I dreamed of zombies, and escaped some of their clichés, but not their teeth.
There was a hotel, a great tower of a hotel. From the lobby, you could look up 20 stories, all the way to the skylight at the top. The floors and rooms ringed around this central empty space. We were trapped on one of the middle floors, not yet forced up to the top. There were maybe thirty of us, standing in the hallway finishing our barricade. Beds and chairs and luggage carts had all been nailed and propped and shoved together. We could still see out in places between the legs and bits that hadn’t quite fit together right. There were gaps above the barricade too – the ceilings were impossibly high. There were 20 floors, but the building from the outside looked like there were 40. We hadn’t managed to make any of the barricades stretch to the ceilings, and that’s why we had been pushed back to the tenth floor.
The zombies could jump.
Something in the blood-borne pathogens caused it. Not quite the opposite of rigor mortis, the dead and newly infected had something in their veins that caused them to twitch and leap about uncontrollably. If you were bitten, you could not even hide it, in the vain hopes that you would be immune, that you would not turn. Your blood would start to jolt, jumping so hard in your veins that you would too.
There was someone with us, who swore they had not been bit, but some of us were doubting. It was the way they were rocking back and forth, the rhythm broken every so often as they arched suddenly and violently up onto their toes. Their body was trying to vault skywards, and they were trying to stop it, fighting the infection in their body. They kept telling us we were fine.
The barricade was more important at the moment, so we ignored them. It was almost finished, but below us we could hear the zombies surging upwards, running clockwise up and around the floors.
Screeching and howling, they crashed against the barricade. A few people moved to brace the wall with their own bodies. I stepped back, having seen people in similar attempts pulled through gaps in a hastily built barricade, or bite after a piece of plywood just above their shoulder was broken through. Luckily, we’d learned from the previous nine or so barricades, and this one held. No gaps appeared through which the zombies could pull the braver people. The barricade held.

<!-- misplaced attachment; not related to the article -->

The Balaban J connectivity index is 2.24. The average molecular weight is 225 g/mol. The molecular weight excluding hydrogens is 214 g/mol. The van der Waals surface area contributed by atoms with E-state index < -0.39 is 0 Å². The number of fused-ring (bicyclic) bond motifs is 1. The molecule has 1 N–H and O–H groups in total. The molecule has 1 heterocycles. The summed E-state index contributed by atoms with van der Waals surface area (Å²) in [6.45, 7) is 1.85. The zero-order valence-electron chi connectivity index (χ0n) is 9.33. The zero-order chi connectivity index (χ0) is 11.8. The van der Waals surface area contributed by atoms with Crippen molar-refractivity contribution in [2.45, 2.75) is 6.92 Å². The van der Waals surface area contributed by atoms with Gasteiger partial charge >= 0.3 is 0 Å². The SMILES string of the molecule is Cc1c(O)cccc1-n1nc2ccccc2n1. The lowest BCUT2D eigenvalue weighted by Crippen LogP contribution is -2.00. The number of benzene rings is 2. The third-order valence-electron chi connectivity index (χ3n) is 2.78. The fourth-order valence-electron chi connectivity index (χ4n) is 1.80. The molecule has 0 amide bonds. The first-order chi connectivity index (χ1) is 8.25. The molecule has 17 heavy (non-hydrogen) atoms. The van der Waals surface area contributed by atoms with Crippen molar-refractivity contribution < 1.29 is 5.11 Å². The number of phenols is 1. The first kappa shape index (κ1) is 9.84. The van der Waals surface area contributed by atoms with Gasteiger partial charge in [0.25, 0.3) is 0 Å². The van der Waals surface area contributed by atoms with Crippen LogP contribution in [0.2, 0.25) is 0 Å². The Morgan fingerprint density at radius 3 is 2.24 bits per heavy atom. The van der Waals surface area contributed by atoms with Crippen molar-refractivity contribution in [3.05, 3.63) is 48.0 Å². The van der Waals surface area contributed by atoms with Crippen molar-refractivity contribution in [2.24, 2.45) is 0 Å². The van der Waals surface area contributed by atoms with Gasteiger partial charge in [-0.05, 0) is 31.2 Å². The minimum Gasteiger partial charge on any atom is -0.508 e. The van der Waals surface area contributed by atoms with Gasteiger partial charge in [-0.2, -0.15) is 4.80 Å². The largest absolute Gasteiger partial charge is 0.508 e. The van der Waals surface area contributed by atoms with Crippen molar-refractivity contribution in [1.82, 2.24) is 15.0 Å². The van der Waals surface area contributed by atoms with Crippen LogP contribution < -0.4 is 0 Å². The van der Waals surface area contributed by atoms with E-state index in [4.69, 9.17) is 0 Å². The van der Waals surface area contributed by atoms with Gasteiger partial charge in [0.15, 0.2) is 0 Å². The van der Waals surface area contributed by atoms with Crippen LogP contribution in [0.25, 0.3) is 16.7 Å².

And we had managed to build it just high enough. The hyperactive blood animating dead veins couldn’t give the zombies quite enough height. Their heads popped up over the assortment of chairs and table legs just at the top of the barricade, as they leapt to try and clear it.
It would have been almost comical if their mouths weren’t streaked with blood.
The person who swore they weren’t infected was getting worse. They were rocking up and down, groaning from the strain of trying to keep their feet on the ground. It was only a matter of time.
There were a few in the crowd of non-infected who wanted to give them a chance, to see if they could fight off the infection. The idea gave them hope that maybe they too could fight off the infection, if worst came to worst. Most people thought we should just kill the infected before the jumping really started, and that’s when the person started shrieking. They didn’t want to die. None of us did.
The group with weapons started to advance on the infected person, who had started to hop up and down and spit up blood. The zombies’ heads were still visible, popping up over the top of the barricade. It seemed like they were jumping higher. Maybe they’d clear the barrier this time as well.
The infected person was cornered and sobbing. No one seemed to be paying attention to the barricade any more. I left the group, and made my way into one of the abandoned hotel rooms. I shut the door, bolted it, and piled the few pieces of furniture remaining inside in front of the door.
It meant I would be trapped, once the barricade fell, and likely die to the inevitable, but it seemed better to me to be alone when I died.